I feel that, while I do miss the early years of Rock and Roll (the first 30 years specifically), I’m quite amazed at the possibilities of this time in music.  Of course, with the massive amounts of music being created, there is absolutely too much of it out there.  And what that does is dilute the market force for any one band, Pop excepted (that genre always seems to do quite well). But, should you find a band that you like pretty well, then the chance of you getting lots of collectible b-sides, and rarities is, well, pretty damn good.

WhiteStripesCollectible music has always been a thing for the person who wants everything from a band.  But it really wasn’t until the late ’70s, and the entire ’80s where many bands pressed specialty singles, either sold by themselves independently of an album release, or packed in with the LP (and sometimes quickly lost making them even more rare).

Not too long ago, I received a vinyl 45″, with a Euro-like spindle hole ala UK vinyl singles from the early years.  Included were stickers, a wooden pog, and a few other interesting pieces that accompanied the single.  The band many never become famous, but then, who’s to know.  Somewhere down the line, should that band become better known, those few collectible pieces will gain value and interest.

While you have to look hard for bands out of the myriad of them releasing songs every day, should you find one you like, and they start putting out interesting collectibles, would you buy them?

Legacy Recordings is doing a great job of unearthing and refreshing some old catalogs, or even adding in rarities into their box sets.  Of course, lots of labels do that.  Recently, Rhino promised several live sets, one from UFO, and one from Robin Trower.  There’s even a reissued Recorded Live from Ten Years After coming with lots of extra live tracks.  But I’m referring more to newer bands.  It’s the digital age, so there are lots of possibilities there along with the swag and physical issues.

I realize it’s not the early years anymore, but it could be just as much fun.  I collect.  It reminds me of the early years.  And there are a few bands I enjoy.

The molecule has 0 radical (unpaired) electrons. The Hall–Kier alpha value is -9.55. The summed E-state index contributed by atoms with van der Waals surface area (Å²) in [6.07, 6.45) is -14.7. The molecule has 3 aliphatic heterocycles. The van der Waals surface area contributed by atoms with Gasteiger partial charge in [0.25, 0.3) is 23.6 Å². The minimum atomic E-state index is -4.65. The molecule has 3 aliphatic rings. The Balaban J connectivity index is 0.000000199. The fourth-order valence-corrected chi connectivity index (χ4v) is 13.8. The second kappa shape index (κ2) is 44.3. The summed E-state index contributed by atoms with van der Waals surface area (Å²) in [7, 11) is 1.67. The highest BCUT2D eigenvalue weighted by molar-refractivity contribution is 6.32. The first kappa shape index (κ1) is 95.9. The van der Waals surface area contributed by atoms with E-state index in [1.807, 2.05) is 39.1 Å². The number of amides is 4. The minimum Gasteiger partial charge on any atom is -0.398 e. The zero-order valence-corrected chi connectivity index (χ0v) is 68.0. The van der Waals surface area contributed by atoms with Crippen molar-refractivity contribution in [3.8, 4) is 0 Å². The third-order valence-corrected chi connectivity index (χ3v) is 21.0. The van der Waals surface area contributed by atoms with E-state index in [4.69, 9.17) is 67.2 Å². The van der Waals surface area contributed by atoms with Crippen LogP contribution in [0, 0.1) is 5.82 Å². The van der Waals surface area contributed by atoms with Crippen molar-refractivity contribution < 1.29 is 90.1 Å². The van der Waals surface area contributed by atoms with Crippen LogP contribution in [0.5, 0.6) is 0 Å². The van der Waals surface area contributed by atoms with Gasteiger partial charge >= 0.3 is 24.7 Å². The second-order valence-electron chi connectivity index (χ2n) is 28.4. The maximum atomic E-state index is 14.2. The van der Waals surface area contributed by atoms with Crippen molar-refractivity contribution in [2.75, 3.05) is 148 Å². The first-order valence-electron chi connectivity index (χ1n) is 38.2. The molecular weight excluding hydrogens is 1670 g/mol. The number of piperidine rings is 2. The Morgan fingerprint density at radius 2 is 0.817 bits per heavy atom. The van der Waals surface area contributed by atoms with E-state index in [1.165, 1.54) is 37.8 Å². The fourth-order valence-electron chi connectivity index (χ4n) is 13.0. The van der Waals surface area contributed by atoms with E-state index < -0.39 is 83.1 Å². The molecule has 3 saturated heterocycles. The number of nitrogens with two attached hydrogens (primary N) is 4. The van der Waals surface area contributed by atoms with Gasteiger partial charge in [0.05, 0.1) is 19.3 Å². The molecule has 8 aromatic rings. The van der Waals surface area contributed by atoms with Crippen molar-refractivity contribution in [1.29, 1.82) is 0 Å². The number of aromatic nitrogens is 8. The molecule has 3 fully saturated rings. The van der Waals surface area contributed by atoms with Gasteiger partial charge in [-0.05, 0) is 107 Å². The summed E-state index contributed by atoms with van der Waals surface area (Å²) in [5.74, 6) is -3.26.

How about you?

By MARowe

7 thoughts on “Do You Collect?”
  1. I have collected through the years but I usually regret it in hindsight. The music is what matters. True, some of the stuff might be worth something someday but it isn’t worth pack-ratting it all.
    I often wonder, if I were to expire tomorrow, would my survivors:
    -want to go through all that crap to find a few jewels amongst the trash
    -know what some of it is to even research it’s value
    -recognize that an sacd/dvd-audio/bluray is more valuable than a regular cd

    You get the idea. I can’t say anyone else in my family or immediate circle of friends are even as passionate about music to the degree that I am. I suppose they could sell the whole lot for a few thousand dollars.
    Overall, I look at this “collector” gene that I have as a character flaw. The release of endorphins that I get for buying something that often gives me fleeting pleasure and then just sits on a shelf or gets packed away.

    1. I should have gone further, or at least tied the subject together better. One of the things I was trying to get to (and probably failed miserably at), was extra non-album tracks. I was trying to get the article wrapped around that, but I think the late ’70s, early ’80s tripped me up.

      1. Well as I said, the music is what matters. So if we are just talking about being a completest then I am as guilty as anyone. Still, when I get those demos, alternate versions, or live cuts, most of the time I would have been better off just being happy with the core output because invariably those are the ones I listen to repeatedly.

  2. My collection of some of my favorite bands include a bunch of cd singles 3″ ones being my favorite and mostly import,they usually had unreleased live tracks or b sides

  3. Thanks for more clarity Matt. I have been burned so often with bonus and extra tracks that I try to avoid them when at all possible. Most of the time, for me at least, the labels or artists aren’t doing me any favours by letting me hear a bunch of outtakes in their living rooms of tracks that are so much better on the final disc. I can see how it might be of historical interest I guess – but there is so much available now on the internet if you want it that it seems redundant to own it as well. The only exception for me is if there are decently recorded live concerts or tracks from released EPs or from albums not released here.

  4. In the early 2000’s my goal was to collect every song to hit American Top 40 from 1976-1980. It was so much fun going into some of my favorite used record stores and just paw through piles and piles of old vinyl, 45’s and LP’s. Those are the times I really miss! Not as much fun now since all I have to do is click on Spoyify and there they are

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